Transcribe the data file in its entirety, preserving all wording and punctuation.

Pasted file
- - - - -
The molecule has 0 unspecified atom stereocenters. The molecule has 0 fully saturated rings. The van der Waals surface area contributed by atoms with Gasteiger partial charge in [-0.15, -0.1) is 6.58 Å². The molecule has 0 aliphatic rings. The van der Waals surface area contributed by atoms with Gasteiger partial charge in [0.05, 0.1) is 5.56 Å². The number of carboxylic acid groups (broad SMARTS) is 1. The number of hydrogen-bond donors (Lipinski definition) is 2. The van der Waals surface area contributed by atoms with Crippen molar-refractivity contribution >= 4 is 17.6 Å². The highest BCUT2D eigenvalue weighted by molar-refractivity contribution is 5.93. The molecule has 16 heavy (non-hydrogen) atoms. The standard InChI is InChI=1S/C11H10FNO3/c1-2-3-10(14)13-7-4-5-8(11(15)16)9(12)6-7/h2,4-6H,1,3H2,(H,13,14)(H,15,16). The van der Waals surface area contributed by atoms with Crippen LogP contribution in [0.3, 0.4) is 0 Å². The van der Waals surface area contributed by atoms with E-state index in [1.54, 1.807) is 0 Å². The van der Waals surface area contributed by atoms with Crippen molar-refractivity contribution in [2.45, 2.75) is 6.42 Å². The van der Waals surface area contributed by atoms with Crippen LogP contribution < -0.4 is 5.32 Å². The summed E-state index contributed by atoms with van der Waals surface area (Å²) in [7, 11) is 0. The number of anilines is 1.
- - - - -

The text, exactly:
The molecule has 0 unspecified atom stereocenters. The molecule has 0 fully saturated rings. The van der Waals surface area contributed by atoms with Gasteiger partial charge in [-0.15, -0.1) is 6.58 Å². The molecule has 0 aliphatic rings. The van der Waals surface area contributed by atoms with Gasteiger partial charge in [0.05, 0.1) is 5.56 Å². The number of carboxylic acid groups (broad SMARTS) is 1. The number of hydrogen-bond donors (Lipinski definition) is 2. The van der Waals surface area contributed by atoms with Crippen molar-refractivity contribution >= 4 is 17.6 Å². The highest BCUT2D eigenvalue weighted by molar-refractivity contribution is 5.93. The molecule has 16 heavy (non-hydrogen) atoms. The standard InChI is InChI=1S/C11H10FNO3/c1-2-3-10(14)13-7-4-5-8(11(15)16)9(12)6-7/h2,4-6H,1,3H2,(H,13,14)(H,15,16). The van der Waals surface area contributed by atoms with Crippen LogP contribution in [0.3, 0.4) is 0 Å². The van der Waals surface area contributed by atoms with E-state index in [1.54, 1.807) is 0 Å². The van der Waals surface area contributed by atoms with Crippen molar-refractivity contribution in [2.45, 2.75) is 6.42 Å². The van der Waals surface area contributed by atoms with Crippen LogP contribution < -0.4 is 5.32 Å². The summed E-state index contributed by atoms with van der Waals surface area (Å²) in [7, 11) is 0. The number of anilines is 1.